Depositors can't really be blamed for this. It's only logical to seek out the highest rates. But one misstep, as Raymond Przybilinski found out, can cost a person his life savings. And all sorts of absurd condo projects are getting funded because depositors plowed money into guaranteed CDs and savings accounts.
All things considered, FDIC insurance is a moral hazard except for non-interest bearing checking deposits that banks should not be permitted to be lend out. And anyone wanting risk free returns should buy US treasuries.
I have no problem with banks offering above market rates on CDs provided they and the depositors assume full risk. Taking risk and accepting responsibility for that risk is what the free market is all about. That means no FDIC insurance on those rates and no taxpayer bailouts if and when things blow up.
One point I forgot to emphasize in Will Rate Cuts Save The Economy? is the actions requested by Jim Cramer represent a huge moral hazard as well. When there is an implicit guarantee (sometimes known as the Greenspan Put), people and businesses do all sorts of irresponsible things. Proof is easy to find these days. And although Cramer should know better, he went far beyond asking for rate cuts, he went so far as to ask the Fed to buy massive numbers of futures to blow out the shorts. In other words Cramer was begging for PPT intervention and rate cuts by the Fed without once considering the moral implication of what he was asking.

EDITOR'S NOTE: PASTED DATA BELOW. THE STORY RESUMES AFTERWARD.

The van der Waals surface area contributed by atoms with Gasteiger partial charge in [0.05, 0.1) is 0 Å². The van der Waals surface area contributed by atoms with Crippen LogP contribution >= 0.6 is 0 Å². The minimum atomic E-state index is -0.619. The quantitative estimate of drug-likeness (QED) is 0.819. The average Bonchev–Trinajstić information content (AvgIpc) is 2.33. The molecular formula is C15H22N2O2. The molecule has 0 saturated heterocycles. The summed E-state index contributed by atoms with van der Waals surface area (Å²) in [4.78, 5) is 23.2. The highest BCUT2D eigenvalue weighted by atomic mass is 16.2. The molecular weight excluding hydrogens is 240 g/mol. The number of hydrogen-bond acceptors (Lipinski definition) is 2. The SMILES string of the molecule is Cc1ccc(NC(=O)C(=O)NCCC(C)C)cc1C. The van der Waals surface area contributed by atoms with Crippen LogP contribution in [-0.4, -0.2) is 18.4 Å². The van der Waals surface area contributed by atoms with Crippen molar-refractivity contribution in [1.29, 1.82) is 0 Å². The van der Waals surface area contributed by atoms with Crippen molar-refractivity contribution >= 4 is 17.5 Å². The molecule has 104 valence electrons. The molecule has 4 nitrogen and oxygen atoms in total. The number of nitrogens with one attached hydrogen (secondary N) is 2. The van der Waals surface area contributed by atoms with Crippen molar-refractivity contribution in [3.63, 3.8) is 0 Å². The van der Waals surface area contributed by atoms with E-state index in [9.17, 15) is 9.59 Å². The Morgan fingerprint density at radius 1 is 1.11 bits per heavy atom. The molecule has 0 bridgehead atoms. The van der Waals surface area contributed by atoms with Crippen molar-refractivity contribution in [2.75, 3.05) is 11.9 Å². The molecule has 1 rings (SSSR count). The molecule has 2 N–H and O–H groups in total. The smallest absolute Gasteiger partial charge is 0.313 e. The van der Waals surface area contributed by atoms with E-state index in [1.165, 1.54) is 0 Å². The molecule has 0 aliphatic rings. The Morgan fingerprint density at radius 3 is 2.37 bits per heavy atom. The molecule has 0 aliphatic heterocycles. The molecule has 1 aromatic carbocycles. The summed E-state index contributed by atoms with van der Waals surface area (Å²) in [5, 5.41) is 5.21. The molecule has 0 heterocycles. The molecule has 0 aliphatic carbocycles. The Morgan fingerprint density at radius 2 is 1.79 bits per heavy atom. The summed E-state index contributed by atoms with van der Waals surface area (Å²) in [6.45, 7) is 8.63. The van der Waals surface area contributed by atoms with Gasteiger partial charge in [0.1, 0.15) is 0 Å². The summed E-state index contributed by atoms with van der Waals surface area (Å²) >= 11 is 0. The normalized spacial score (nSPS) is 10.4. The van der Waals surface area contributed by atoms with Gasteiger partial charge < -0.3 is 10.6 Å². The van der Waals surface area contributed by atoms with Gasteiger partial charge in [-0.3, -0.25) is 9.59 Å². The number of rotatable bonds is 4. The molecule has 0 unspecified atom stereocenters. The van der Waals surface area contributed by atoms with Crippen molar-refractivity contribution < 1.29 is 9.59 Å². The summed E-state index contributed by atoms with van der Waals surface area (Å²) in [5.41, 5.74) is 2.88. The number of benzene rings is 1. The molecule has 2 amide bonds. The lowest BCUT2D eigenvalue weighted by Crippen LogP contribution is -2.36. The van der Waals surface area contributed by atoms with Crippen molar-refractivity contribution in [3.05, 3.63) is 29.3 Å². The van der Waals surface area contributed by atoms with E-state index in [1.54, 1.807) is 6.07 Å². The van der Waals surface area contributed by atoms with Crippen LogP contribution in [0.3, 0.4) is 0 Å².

Congress Never Learns Either
In point number 4 of Tuesday's Five Things, Professor Kevin Depew was asking Who's Afraid of Fannie Mae? Let's take a look.
...a piece on Bloomberg yesterday afternoon reported, "Fannie Mae, the largest source of money for U.S. home loans, asked its regulator for permission to take on more mortgage assets and help ease a crunch in the credit markets, a person with knowledge of the request said." Well, considering that's the same thing Fannie Mae has been saying for the past two years as legislators sought to cap their portfolios it's hardly news. Unless... unless it's not Fannie Mae doing the asking.
Who else might be asking? Politicians being pressured by banking executives who are worried about how serious the situation in credit markets has become. That would mean that in less than three months we've gone from political pressure to limit the portfolios of GSEs, to political pressure to expand the portfolio limits of the GSEs.
So, who's afraid of Fannie Mae? Us. If these portfolio caps are raised, it would suggest credit market problems are far more serious than thought.
Kevin did not explicitly say it, but once again the moral hazard should be obvious. It was irresponsible lending and borrowing that created this mess. Now, to alleviate the problems caused by irresponsible lending and borrowing, Congress does a complete flip flop demands more of the same.